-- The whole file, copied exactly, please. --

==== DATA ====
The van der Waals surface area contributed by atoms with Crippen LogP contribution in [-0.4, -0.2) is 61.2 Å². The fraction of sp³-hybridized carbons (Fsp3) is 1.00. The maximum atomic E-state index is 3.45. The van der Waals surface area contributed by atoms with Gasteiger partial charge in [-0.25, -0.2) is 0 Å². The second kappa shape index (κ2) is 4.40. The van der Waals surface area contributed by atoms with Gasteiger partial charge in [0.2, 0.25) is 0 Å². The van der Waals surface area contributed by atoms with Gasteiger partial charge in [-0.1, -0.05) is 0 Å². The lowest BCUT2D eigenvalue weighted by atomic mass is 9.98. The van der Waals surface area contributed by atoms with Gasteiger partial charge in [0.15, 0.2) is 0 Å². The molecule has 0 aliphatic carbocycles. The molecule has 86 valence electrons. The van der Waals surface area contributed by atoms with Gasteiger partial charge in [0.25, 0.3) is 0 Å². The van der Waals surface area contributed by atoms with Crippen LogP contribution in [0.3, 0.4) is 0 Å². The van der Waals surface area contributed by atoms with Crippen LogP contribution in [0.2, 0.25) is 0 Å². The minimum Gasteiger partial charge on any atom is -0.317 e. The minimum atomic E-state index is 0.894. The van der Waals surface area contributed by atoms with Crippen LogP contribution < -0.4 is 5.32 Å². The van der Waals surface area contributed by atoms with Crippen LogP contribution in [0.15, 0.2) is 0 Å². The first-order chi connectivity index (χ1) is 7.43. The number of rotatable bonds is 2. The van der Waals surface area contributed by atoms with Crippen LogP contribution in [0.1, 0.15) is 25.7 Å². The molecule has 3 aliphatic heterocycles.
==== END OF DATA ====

The van der Waals surface area contributed by atoms with Crippen LogP contribution in [-0.4, -0.2) is 61.2 Å². The fraction of sp³-hybridized carbons (Fsp3) is 1.00. The maximum atomic E-state index is 3.45. The van der Waals surface area contributed by atoms with Gasteiger partial charge in [-0.25, -0.2) is 0 Å². The second kappa shape index (κ2) is 4.40. The van der Waals surface area contributed by atoms with Gasteiger partial charge in [0.2, 0.25) is 0 Å². The van der Waals surface area contributed by atoms with Gasteiger partial charge in [-0.1, -0.05) is 0 Å². The lowest BCUT2D eigenvalue weighted by atomic mass is 9.98. The van der Waals surface area contributed by atoms with Gasteiger partial charge in [0.15, 0.2) is 0 Å². The molecule has 0 aliphatic carbocycles. The molecule has 86 valence electrons. The van der Waals surface area contributed by atoms with Gasteiger partial charge in [0.25, 0.3) is 0 Å². The van der Waals surface area contributed by atoms with Crippen LogP contribution in [0.3, 0.4) is 0 Å². The van der Waals surface area contributed by atoms with Crippen LogP contribution in [0.2, 0.25) is 0 Å². The minimum Gasteiger partial charge on any atom is -0.317 e. The minimum atomic E-state index is 0.894. The van der Waals surface area contributed by atoms with Crippen LogP contribution < -0.4 is 5.32 Å². The van der Waals surface area contributed by atoms with Crippen LogP contribution in [0.15, 0.2) is 0 Å². The first-order chi connectivity index (χ1) is 7.43. The number of rotatable bonds is 2. The van der Waals surface area contributed by atoms with Crippen LogP contribution in [0.1, 0.15) is 25.7 Å². The molecule has 3 aliphatic heterocycles.